U.S. Sanctions against Iran have unintentionally led to the crackdown on their persecuted Christian community as the ayatollahs consolidate their power in the face of growing unrest across the country.
The US reintroduced a wave of sanctions against Islamists on Tuesday The Republic's auto industry, precious metal trading and the ban on buying US dollars.
Meanwhile, the situation of the persecuted Christian community has worsened significantly in recent weeks, while the Islamic Republic is tightening jail sentences and other legal action
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Jeff King President of the International Christian Corporation Washington DC told FoxNews.com: "The Iranian regime is under great pressure right now."
"Poor economic conditions, combined with the severity of their Islamic rule, have led to massive unrest in the country "There have been many reports that this has contributed to the government's growing dependence on hard-line Islamic ayatollahs, who naturally regard Christianity as a threat to their power, so it is not surprising that the persecution of Christians is increasing . "
Article 18, an organization ion, which promotes religious freedom and supports the oppressed Christians in Iran, tweeted on Thursday: "A Christian couple has reported that a court in Boushehr has sentenced them and ten other Iranian Christians to one year in prison for" propaganda against the Islamic Republic in favor of Christianity ". This group of Christian converts was arrested on April 7, 2015.
Christian website Mohabat News also reported that the Iranian couple, who belonged to a group of converts, was charged with "orientation to the land of Christianity."
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"Given the censored nature of Iran, it is extremely difficult to get information about the arrest of Christians. But based on the cases we've persecuted, this is the case. For the first time this year, we've seen a prison sentence imposed for "leaning toward the land of Christianity," King said.
"This could be interpreted as a reference to Israel, the birthplace of Christianity, and also to a country where Iran has taken a very aggressive stance."
Peter Kohanloo, President of the United States The Iranian-American majority organization told FoxNews.com: "The regime's most brutal persecution of Christians in Iran is perpetrated today.
" The new round of sanctions is bringing down the ruling mullahs Pressure from the arrest of evangelical converts. "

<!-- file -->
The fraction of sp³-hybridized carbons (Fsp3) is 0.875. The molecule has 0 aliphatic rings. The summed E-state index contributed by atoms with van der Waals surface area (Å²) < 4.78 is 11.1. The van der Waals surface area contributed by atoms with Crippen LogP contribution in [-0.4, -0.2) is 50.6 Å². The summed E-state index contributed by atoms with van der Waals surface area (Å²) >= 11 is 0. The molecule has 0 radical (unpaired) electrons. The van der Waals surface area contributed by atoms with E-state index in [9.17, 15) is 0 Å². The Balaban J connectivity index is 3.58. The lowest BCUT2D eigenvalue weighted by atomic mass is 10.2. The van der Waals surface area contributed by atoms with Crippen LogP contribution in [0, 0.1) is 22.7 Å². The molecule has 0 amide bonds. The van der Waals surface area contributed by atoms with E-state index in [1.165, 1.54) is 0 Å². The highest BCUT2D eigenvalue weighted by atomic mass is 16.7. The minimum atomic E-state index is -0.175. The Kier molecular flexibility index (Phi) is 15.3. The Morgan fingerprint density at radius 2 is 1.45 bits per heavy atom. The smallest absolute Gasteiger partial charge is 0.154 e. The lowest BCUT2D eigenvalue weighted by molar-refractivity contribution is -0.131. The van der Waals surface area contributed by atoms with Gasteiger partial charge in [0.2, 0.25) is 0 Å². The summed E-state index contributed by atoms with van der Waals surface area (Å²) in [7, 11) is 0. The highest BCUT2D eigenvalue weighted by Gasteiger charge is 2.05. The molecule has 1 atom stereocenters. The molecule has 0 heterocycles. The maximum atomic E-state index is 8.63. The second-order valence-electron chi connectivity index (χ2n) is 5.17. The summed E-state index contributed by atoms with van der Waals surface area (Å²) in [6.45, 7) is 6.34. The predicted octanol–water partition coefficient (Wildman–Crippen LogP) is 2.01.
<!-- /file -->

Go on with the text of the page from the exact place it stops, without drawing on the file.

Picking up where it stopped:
In 2010, Iran condemned Pastor Youcef Nadarkhani to death for apostasy, but a global campaign secured a reversal of his sentence, and instead the pastor was incarcerated for Christian evangelization for three years.
In June, the Iranian opaque judicial system sentenced him to ten years in prison and two years in exile with gratuitous charges, including "collusion against national security" and promotion of "Zionist Christianity," according to the US Commission on International Freedom of Religion
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The Washington-DC Center for Law and Justice has launched a petition campaign to secure his release. More than 71,000 people had signed the petition on Friday.
The ACLJ wrote that "Iran's actions violate its own constitution, guaranteeing religious freedom and several international human rights treaties."
The United States Commission on International Religious Affairs Freedom (USCIRF) also condemned the detention of Pastor Nadarkhani and parishes by Iran on 1 August.
While Christianity is legal in Iran, the US State Department has classified the Islamic Republic under the International Religious Freedom as a "Worrying Land" Act of 1998 "committed or tolerated particularly serious violations of religious freedom".
Last month, Iranian President Hassan Rouhani claimed, "Christians have the same rights as others."
Iran's constitution anchored in Turkey Fundamentalist Islamic Sharia states that Zoroastrians, Jews and Christians, with the exception of converts from Islam, can worship "Within the limits of the law."
According to the World Christian Database, Iran has an estimated 350,000 Christians, while the Iranian Statistical Center lists 117,700 Christians in a country of just over 82 million . But the harsh conditions have led many observers to believe that that there are more than 350,000 Christians in Iran.
Alireza Miryousefi, press officer of the Iranian Mission to the United Nations, told FoxNews.com: "Iran does not discriminate against any recognized religious minority, including the great Christian community in Iran, in the many churches that exist throughout Iran are free to pray.
"In fact, Iranian Christians, like Iranian Jews, are constitutionally guaranteed parliamentary representation. Large cities like Tehran and Isfahan have large Christian communities with centuries-old churches. "